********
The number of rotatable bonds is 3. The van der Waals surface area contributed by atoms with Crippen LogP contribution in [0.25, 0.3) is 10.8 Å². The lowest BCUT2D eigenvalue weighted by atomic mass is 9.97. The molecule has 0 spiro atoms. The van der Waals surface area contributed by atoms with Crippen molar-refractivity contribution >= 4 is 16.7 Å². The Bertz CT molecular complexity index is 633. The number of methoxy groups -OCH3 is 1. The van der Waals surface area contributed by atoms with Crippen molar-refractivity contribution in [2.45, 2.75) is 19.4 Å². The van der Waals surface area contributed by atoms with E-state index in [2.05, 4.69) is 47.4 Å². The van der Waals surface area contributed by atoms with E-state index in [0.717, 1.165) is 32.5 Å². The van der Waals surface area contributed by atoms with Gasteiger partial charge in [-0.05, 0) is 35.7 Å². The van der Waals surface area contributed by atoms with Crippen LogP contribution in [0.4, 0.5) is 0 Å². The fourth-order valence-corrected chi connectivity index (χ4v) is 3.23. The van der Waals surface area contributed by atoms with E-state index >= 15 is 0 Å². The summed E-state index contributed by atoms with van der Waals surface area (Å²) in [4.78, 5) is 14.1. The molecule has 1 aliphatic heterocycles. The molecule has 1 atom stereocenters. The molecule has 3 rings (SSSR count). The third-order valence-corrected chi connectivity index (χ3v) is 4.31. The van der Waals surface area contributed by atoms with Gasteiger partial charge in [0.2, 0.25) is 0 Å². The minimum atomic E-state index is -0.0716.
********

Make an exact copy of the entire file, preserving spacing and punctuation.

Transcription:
The number of rotatable bonds is 3. The van der Waals surface area contributed by atoms with Crippen LogP contribution in [0.25, 0.3) is 10.8 Å². The lowest BCUT2D eigenvalue weighted by atomic mass is 9.97. The molecule has 0 spiro atoms. The van der Waals surface area contributed by atoms with Crippen molar-refractivity contribution >= 4 is 16.7 Å². The Bertz CT molecular complexity index is 633. The number of methoxy groups -OCH3 is 1. The van der Waals surface area contributed by atoms with Crippen molar-refractivity contribution in [2.45, 2.75) is 19.4 Å². The van der Waals surface area contributed by atoms with E-state index in [2.05, 4.69) is 47.4 Å². The van der Waals surface area contributed by atoms with E-state index in [0.717, 1.165) is 32.5 Å². The van der Waals surface area contributed by atoms with Gasteiger partial charge in [-0.05, 0) is 35.7 Å². The van der Waals surface area contributed by atoms with Crippen LogP contribution in [0.4, 0.5) is 0 Å². The fourth-order valence-corrected chi connectivity index (χ4v) is 3.23. The van der Waals surface area contributed by atoms with E-state index >= 15 is 0 Å². The summed E-state index contributed by atoms with van der Waals surface area (Å²) in [4.78, 5) is 14.1. The molecule has 1 aliphatic heterocycles. The molecule has 1 atom stereocenters. The molecule has 3 rings (SSSR count). The third-order valence-corrected chi connectivity index (χ3v) is 4.31. The van der Waals surface area contributed by atoms with Gasteiger partial charge in [0.2, 0.25) is 0 Å². The minimum atomic E-state index is -0.0716.